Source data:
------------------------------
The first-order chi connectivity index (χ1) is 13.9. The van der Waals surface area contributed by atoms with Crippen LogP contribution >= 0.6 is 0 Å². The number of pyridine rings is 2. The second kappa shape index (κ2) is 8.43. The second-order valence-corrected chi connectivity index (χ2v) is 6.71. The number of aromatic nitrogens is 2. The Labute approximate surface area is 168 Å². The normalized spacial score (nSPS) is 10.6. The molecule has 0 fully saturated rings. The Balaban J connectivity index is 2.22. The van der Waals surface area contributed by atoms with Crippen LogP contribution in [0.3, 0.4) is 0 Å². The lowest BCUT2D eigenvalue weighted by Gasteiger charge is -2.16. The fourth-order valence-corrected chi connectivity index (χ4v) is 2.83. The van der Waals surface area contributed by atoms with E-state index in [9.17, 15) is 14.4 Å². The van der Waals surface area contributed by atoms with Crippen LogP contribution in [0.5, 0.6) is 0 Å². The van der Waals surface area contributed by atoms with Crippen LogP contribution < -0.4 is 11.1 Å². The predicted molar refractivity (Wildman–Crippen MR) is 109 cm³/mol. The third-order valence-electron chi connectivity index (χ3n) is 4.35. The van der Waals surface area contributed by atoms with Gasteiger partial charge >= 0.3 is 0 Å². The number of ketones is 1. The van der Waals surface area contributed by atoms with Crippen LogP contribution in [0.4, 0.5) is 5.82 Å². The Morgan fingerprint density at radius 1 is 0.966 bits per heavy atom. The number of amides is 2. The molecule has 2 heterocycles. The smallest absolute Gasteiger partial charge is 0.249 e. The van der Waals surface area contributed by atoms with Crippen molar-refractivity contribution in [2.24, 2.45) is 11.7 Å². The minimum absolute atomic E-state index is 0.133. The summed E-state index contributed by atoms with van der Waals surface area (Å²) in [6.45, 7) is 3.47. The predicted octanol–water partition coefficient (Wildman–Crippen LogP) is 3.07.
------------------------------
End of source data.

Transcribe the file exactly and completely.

The first-order chi connectivity index (χ1) is 13.9. The van der Waals surface area contributed by atoms with Crippen LogP contribution >= 0.6 is 0 Å². The number of pyridine rings is 2. The second kappa shape index (κ2) is 8.43. The second-order valence-corrected chi connectivity index (χ2v) is 6.71. The number of aromatic nitrogens is 2. The Labute approximate surface area is 168 Å². The normalized spacial score (nSPS) is 10.6. The molecule has 0 fully saturated rings. The Balaban J connectivity index is 2.22. The van der Waals surface area contributed by atoms with Crippen LogP contribution in [0.3, 0.4) is 0 Å². The lowest BCUT2D eigenvalue weighted by Gasteiger charge is -2.16. The fourth-order valence-corrected chi connectivity index (χ4v) is 2.83. The van der Waals surface area contributed by atoms with E-state index in [9.17, 15) is 14.4 Å². The van der Waals surface area contributed by atoms with Crippen LogP contribution in [0.5, 0.6) is 0 Å². The van der Waals surface area contributed by atoms with Crippen LogP contribution < -0.4 is 11.1 Å². The predicted molar refractivity (Wildman–Crippen MR) is 109 cm³/mol. The third-order valence-electron chi connectivity index (χ3n) is 4.35. The van der Waals surface area contributed by atoms with Gasteiger partial charge >= 0.3 is 0 Å². The number of ketones is 1. The van der Waals surface area contributed by atoms with Crippen LogP contribution in [0.4, 0.5) is 5.82 Å². The Morgan fingerprint density at radius 1 is 0.966 bits per heavy atom. The number of amides is 2. The molecule has 2 heterocycles. The smallest absolute Gasteiger partial charge is 0.249 e. The van der Waals surface area contributed by atoms with Crippen molar-refractivity contribution in [2.24, 2.45) is 11.7 Å². The minimum absolute atomic E-state index is 0.133. The summed E-state index contributed by atoms with van der Waals surface area (Å²) in [6.45, 7) is 3.47. The predicted octanol–water partition coefficient (Wildman–Crippen LogP) is 3.07.